*Laughs* Unfortunately a big part of me believes so. I try to hold on to it when I get back but I can feel it changing day by day. It’s back to the phone calls, back to the stimulation that distracts us from our center. That’s the whole goal of yoga, or at least my yoga practice, is to stay in that center. But having to work and carrying on with the daily routines can quickly move us out of center.

How does a yoga practice fit in while you are on retreat? Is it something that you encourage people to continue with when they come back?
On the retreats we have much more time for meditation, we can do walking meditation and we do silent portions of the hikes, all with the intention of grounding and reconnecting. We offer that to guests to bring home and we encourage them specifically to develop a meditation practice that will help them to maintain the essence of what gets created on the retreat.

When I first contacted you by email you mentioned that part of the work of Away Inward was to create community. I think it’s an interesting proposition that two totally different cultures can come together and “create community” and I sometimes wonder what people really mean by that, it’s a term that’s used in many different ways. How does it happen for you, how do you go about it?
When I talk about building community by going to Peru, I’m speaking more about global community and awareness. We’re bringing different worlds together. We’re taking people that know the energy of Manhattan sky-rises and we’re bringing them to third-world poverty and dirt floors. It’s about building awareness of the larger community of Planet Earth. Our guests build community within themselves too, they bond and form relationships and afterwards when we’re back we have a community of shared experience and we can talk about it and motivate to keep working together and then everyone affects their outer circle of relationships.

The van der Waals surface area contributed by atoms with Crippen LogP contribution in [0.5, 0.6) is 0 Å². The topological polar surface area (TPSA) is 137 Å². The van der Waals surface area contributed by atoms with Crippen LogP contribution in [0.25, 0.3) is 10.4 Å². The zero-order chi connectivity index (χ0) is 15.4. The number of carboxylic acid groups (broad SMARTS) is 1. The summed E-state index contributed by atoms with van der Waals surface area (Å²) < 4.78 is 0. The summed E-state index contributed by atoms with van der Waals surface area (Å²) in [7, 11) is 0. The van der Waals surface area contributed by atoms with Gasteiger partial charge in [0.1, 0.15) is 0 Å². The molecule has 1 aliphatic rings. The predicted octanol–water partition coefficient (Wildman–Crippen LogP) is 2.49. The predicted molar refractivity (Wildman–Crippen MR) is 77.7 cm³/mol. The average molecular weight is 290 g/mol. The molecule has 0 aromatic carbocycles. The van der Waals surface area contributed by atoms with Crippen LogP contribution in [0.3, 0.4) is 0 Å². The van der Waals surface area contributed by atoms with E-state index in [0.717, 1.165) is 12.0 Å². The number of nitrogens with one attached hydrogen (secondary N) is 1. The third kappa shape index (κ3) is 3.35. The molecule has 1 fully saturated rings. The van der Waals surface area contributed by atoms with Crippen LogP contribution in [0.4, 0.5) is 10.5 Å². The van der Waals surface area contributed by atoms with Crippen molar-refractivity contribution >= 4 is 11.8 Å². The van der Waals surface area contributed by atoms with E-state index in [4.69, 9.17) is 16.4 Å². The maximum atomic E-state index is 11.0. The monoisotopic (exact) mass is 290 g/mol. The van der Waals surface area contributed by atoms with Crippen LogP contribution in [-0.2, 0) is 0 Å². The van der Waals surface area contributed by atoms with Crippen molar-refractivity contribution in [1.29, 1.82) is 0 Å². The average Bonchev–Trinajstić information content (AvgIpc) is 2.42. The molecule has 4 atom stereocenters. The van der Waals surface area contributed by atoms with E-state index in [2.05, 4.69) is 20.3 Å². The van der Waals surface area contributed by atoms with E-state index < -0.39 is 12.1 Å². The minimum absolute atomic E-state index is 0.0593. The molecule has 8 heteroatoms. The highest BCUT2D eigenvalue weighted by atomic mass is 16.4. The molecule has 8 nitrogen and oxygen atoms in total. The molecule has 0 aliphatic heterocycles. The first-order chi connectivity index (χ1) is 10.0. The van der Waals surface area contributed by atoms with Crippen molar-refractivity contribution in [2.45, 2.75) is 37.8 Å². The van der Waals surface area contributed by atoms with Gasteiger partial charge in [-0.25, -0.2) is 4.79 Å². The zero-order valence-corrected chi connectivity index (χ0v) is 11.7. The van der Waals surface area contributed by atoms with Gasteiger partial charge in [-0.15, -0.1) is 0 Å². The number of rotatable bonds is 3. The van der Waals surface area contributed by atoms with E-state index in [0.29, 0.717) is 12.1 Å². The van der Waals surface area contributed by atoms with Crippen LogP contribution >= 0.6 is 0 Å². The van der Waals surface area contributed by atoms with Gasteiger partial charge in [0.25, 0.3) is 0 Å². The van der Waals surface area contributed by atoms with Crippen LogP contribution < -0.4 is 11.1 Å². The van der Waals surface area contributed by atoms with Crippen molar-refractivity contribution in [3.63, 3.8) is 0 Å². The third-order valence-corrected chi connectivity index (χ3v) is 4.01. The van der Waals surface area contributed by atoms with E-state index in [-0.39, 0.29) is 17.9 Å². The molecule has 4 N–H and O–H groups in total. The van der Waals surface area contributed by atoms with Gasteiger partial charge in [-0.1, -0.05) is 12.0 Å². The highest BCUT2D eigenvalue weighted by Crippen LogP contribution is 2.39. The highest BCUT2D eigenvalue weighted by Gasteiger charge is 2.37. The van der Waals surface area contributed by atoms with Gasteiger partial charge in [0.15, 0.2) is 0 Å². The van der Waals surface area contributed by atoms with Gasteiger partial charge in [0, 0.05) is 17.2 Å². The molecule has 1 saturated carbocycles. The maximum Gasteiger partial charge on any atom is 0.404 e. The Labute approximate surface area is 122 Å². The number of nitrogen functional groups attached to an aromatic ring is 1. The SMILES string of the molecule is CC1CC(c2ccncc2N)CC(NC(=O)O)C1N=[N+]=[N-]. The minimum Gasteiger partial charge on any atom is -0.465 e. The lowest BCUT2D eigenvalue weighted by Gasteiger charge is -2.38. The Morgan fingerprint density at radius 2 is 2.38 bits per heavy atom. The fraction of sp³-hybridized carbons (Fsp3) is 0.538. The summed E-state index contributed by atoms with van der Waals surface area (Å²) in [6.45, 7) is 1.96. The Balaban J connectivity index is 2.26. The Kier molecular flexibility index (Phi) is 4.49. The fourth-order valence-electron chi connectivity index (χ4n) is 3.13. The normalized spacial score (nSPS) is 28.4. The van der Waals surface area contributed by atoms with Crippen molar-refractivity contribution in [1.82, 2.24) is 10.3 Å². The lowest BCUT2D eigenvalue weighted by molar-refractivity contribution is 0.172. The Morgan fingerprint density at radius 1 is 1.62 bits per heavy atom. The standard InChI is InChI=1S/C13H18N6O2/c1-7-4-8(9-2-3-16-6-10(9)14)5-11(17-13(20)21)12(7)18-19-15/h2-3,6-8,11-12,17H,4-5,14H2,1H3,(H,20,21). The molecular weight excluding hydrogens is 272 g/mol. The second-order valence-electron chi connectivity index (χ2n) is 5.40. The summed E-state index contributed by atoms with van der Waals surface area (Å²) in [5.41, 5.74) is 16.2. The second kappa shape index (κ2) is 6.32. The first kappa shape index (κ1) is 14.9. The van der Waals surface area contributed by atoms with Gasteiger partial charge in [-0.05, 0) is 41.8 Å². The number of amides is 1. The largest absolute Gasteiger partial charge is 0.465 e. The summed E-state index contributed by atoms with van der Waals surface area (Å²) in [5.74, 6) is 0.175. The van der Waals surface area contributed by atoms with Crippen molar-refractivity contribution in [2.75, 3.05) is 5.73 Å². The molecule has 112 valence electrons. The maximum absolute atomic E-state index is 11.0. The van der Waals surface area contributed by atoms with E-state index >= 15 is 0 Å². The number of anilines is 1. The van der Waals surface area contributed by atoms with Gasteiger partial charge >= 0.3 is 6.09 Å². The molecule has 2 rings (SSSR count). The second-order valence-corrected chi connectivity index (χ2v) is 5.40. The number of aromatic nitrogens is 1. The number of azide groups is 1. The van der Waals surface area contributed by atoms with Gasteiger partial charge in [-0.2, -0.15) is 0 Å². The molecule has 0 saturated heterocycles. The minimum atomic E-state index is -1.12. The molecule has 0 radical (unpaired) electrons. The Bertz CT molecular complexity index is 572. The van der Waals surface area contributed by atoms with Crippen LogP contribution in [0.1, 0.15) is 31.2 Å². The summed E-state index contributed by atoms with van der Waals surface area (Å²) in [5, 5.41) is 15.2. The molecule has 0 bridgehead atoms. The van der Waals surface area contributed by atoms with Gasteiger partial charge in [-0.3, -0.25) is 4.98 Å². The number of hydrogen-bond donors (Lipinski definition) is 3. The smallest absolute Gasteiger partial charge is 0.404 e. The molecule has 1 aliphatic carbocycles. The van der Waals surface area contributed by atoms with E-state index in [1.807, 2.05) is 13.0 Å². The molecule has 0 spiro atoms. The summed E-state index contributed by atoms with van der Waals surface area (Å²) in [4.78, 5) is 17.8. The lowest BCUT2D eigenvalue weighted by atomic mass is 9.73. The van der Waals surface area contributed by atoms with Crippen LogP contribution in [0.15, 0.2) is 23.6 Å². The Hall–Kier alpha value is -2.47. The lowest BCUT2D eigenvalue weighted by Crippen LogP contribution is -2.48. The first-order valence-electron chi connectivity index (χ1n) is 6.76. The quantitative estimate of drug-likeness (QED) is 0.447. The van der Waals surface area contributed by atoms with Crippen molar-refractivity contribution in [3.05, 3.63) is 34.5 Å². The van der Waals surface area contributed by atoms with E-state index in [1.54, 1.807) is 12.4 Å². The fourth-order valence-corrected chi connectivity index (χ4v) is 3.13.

What I’m hearing from you is that you’re encouraging a community that’s less something physical or spatial with borders, but rather a community of understanding or a coming together of knowledge from different cultures and exposure for people who wouldn’t otherwise be exposed.
Right, it’s exposure to knowledge with a lot of cross-polination. A lot of information we’re getting from the Shamans in Peru is similar or even the same as the information coming from the yoga practice and from the Hindu and Buddhist traditions.

What is your definition of a healthy community?

A healthy community to me is a larger awareness within each individual. A healthy community is made up of individuals who have a broader sense than just how they were raised or what they know specifically.

kids from casa de milagros

What was your original motivation or calling to this work?
I was in Thailand and a lady I met there mentioned visiting the orphanage. It wasn’t even something that I had thought of doing, but I did and then I ended up spending the next three days there and that opened the door for me to really want to participate in an orphanage in the third world in some fashion. Eight months later I was in Peru with Jason. When we went, we knew that there was an orphanage affiliated with the retreat center but that wasn’t the original purpose of the trip. But then we got there and we realized it was the obvious thing to focus on and so it fell into place.